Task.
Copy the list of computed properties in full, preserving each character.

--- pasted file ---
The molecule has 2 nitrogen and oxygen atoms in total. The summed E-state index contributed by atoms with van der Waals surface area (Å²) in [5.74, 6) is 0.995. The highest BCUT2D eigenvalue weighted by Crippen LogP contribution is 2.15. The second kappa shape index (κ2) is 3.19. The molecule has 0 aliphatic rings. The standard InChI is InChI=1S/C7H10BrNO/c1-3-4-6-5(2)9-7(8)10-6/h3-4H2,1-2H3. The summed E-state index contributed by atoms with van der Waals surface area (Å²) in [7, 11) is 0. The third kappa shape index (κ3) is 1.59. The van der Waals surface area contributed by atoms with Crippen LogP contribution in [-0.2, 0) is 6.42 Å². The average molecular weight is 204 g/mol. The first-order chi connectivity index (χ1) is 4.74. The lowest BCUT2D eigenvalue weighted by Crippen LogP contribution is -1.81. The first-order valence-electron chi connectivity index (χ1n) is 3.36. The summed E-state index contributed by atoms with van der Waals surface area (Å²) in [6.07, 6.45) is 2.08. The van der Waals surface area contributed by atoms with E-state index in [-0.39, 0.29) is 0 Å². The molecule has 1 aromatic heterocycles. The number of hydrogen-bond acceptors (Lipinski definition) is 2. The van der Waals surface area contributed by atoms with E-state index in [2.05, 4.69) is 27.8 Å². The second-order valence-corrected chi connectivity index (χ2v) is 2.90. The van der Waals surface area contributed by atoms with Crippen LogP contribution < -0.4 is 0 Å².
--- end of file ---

The molecule has 2 nitrogen and oxygen atoms in total. The summed E-state index contributed by atoms with van der Waals surface area (Å²) in [5.74, 6) is 0.995. The highest BCUT2D eigenvalue weighted by Crippen LogP contribution is 2.15. The second kappa shape index (κ2) is 3.19. The molecule has 0 aliphatic rings. The standard InChI is InChI=1S/C7H10BrNO/c1-3-4-6-5(2)9-7(8)10-6/h3-4H2,1-2H3. The summed E-state index contributed by atoms with van der Waals surface area (Å²) in [7, 11) is 0. The third kappa shape index (κ3) is 1.59. The van der Waals surface area contributed by atoms with Crippen LogP contribution in [-0.2, 0) is 6.42 Å². The average molecular weight is 204 g/mol. The first-order chi connectivity index (χ1) is 4.74. The lowest BCUT2D eigenvalue weighted by Crippen LogP contribution is -1.81. The first-order valence-electron chi connectivity index (χ1n) is 3.36. The summed E-state index contributed by atoms with van der Waals surface area (Å²) in [6.07, 6.45) is 2.08. The van der Waals surface area contributed by atoms with E-state index in [-0.39, 0.29) is 0 Å². The molecule has 1 aromatic heterocycles. The number of hydrogen-bond acceptors (Lipinski definition) is 2. The van der Waals surface area contributed by atoms with E-state index in [2.05, 4.69) is 27.8 Å². The second-order valence-corrected chi connectivity index (χ2v) is 2.90. The van der Waals surface area contributed by atoms with Crippen LogP contribution < -0.4 is 0 Å².